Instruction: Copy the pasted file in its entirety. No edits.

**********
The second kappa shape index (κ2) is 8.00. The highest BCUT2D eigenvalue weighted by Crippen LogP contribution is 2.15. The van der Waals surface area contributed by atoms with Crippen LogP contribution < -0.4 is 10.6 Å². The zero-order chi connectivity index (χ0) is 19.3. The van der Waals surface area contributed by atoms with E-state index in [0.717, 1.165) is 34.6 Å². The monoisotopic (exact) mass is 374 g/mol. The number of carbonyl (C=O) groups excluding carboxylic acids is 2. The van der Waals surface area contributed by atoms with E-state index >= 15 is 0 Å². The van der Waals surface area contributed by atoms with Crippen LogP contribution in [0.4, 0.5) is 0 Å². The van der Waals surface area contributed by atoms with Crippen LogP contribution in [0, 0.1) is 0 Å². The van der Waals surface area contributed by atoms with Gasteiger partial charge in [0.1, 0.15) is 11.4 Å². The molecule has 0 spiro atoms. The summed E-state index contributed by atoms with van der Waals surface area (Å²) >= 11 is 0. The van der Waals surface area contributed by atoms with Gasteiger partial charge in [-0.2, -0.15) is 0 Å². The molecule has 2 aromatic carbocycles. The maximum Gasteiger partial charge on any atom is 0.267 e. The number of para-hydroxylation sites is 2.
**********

The second kappa shape index (κ2) is 8.00. The highest BCUT2D eigenvalue weighted by Crippen LogP contribution is 2.15. The van der Waals surface area contributed by atoms with Crippen LogP contribution < -0.4 is 10.6 Å². The zero-order chi connectivity index (χ0) is 19.3. The van der Waals surface area contributed by atoms with E-state index in [0.717, 1.165) is 34.6 Å². The monoisotopic (exact) mass is 374 g/mol. The number of carbonyl (C=O) groups excluding carboxylic acids is 2. The van der Waals surface area contributed by atoms with E-state index >= 15 is 0 Å². The van der Waals surface area contributed by atoms with Crippen LogP contribution in [0.4, 0.5) is 0 Å². The van der Waals surface area contributed by atoms with Crippen LogP contribution in [0, 0.1) is 0 Å². The van der Waals surface area contributed by atoms with Gasteiger partial charge in [0.1, 0.15) is 11.4 Å². The molecule has 0 spiro atoms. The summed E-state index contributed by atoms with van der Waals surface area (Å²) >= 11 is 0. The van der Waals surface area contributed by atoms with Gasteiger partial charge in [-0.2, -0.15) is 0 Å². The molecule has 2 aromatic carbocycles. The maximum Gasteiger partial charge on any atom is 0.267 e. The number of para-hydroxylation sites is 2.